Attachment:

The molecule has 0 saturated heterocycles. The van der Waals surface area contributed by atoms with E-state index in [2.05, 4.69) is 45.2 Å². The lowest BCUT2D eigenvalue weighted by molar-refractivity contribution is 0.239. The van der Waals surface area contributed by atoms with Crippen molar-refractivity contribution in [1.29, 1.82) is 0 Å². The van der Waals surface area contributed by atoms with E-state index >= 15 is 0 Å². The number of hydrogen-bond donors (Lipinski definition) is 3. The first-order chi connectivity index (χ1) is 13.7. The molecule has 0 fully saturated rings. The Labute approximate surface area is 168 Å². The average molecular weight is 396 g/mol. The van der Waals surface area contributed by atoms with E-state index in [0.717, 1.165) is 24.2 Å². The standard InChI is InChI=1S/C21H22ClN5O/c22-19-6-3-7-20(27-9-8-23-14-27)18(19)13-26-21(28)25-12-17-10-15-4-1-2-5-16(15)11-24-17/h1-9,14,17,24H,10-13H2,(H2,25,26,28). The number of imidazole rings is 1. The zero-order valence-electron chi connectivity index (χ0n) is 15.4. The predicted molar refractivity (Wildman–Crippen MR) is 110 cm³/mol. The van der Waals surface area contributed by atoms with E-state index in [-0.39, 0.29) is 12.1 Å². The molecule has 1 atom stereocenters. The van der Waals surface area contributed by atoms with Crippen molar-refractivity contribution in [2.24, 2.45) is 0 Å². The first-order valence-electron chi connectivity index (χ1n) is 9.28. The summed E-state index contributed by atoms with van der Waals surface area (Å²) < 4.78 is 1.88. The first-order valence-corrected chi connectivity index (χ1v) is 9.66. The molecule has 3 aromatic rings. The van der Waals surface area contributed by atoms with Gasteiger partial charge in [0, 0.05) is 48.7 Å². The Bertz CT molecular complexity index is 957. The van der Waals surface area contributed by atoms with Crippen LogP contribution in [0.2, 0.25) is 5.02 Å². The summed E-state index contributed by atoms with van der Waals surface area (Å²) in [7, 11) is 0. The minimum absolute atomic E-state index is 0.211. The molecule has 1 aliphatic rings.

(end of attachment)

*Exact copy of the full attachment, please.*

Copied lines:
The molecule has 0 saturated heterocycles. The van der Waals surface area contributed by atoms with E-state index in [2.05, 4.69) is 45.2 Å². The lowest BCUT2D eigenvalue weighted by molar-refractivity contribution is 0.239. The van der Waals surface area contributed by atoms with Crippen molar-refractivity contribution in [1.29, 1.82) is 0 Å². The van der Waals surface area contributed by atoms with E-state index >= 15 is 0 Å². The number of hydrogen-bond donors (Lipinski definition) is 3. The first-order chi connectivity index (χ1) is 13.7. The molecule has 0 fully saturated rings. The Labute approximate surface area is 168 Å². The average molecular weight is 396 g/mol. The van der Waals surface area contributed by atoms with E-state index in [0.717, 1.165) is 24.2 Å². The standard InChI is InChI=1S/C21H22ClN5O/c22-19-6-3-7-20(27-9-8-23-14-27)18(19)13-26-21(28)25-12-17-10-15-4-1-2-5-16(15)11-24-17/h1-9,14,17,24H,10-13H2,(H2,25,26,28). The number of imidazole rings is 1. The zero-order valence-electron chi connectivity index (χ0n) is 15.4. The predicted molar refractivity (Wildman–Crippen MR) is 110 cm³/mol. The van der Waals surface area contributed by atoms with E-state index in [-0.39, 0.29) is 12.1 Å². The molecule has 1 atom stereocenters. The van der Waals surface area contributed by atoms with Crippen molar-refractivity contribution in [2.24, 2.45) is 0 Å². The first-order valence-electron chi connectivity index (χ1n) is 9.28. The summed E-state index contributed by atoms with van der Waals surface area (Å²) < 4.78 is 1.88. The first-order valence-corrected chi connectivity index (χ1v) is 9.66. The molecule has 3 aromatic rings. The van der Waals surface area contributed by atoms with Gasteiger partial charge in [0, 0.05) is 48.7 Å². The Bertz CT molecular complexity index is 957. The van der Waals surface area contributed by atoms with Crippen LogP contribution in [0.2, 0.25) is 5.02 Å². The summed E-state index contributed by atoms with van der Waals surface area (Å²) in [7, 11) is 0. The minimum absolute atomic E-state index is 0.211. The molecule has 1 aliphatic rings.